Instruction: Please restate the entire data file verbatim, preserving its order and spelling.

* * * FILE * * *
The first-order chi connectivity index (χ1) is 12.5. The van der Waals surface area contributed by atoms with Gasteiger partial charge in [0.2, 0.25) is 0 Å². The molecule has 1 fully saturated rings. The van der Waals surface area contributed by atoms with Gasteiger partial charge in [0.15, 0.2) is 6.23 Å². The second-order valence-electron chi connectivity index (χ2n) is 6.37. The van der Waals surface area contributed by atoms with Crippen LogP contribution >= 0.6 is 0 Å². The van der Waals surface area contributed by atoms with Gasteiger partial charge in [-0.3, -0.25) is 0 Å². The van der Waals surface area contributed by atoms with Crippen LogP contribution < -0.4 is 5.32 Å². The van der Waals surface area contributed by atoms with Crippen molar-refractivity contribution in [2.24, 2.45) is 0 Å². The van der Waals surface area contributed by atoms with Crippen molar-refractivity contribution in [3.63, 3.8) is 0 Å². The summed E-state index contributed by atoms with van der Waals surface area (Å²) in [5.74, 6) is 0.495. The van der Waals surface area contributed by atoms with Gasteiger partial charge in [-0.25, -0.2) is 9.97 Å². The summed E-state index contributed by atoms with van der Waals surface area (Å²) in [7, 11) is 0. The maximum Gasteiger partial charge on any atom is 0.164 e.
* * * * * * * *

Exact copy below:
The first-order chi connectivity index (χ1) is 12.5. The van der Waals surface area contributed by atoms with Gasteiger partial charge in [0.2, 0.25) is 0 Å². The molecule has 1 fully saturated rings. The van der Waals surface area contributed by atoms with Gasteiger partial charge in [0.15, 0.2) is 6.23 Å². The second-order valence-electron chi connectivity index (χ2n) is 6.37. The van der Waals surface area contributed by atoms with Crippen LogP contribution >= 0.6 is 0 Å². The van der Waals surface area contributed by atoms with Gasteiger partial charge in [-0.3, -0.25) is 0 Å². The van der Waals surface area contributed by atoms with Crippen LogP contribution < -0.4 is 5.32 Å². The van der Waals surface area contributed by atoms with Crippen molar-refractivity contribution in [2.24, 2.45) is 0 Å². The van der Waals surface area contributed by atoms with Crippen molar-refractivity contribution in [3.63, 3.8) is 0 Å². The summed E-state index contributed by atoms with van der Waals surface area (Å²) in [5.74, 6) is 0.495. The van der Waals surface area contributed by atoms with Gasteiger partial charge in [-0.25, -0.2) is 9.97 Å². The summed E-state index contributed by atoms with van der Waals surface area (Å²) in [7, 11) is 0. The maximum Gasteiger partial charge on any atom is 0.164 e.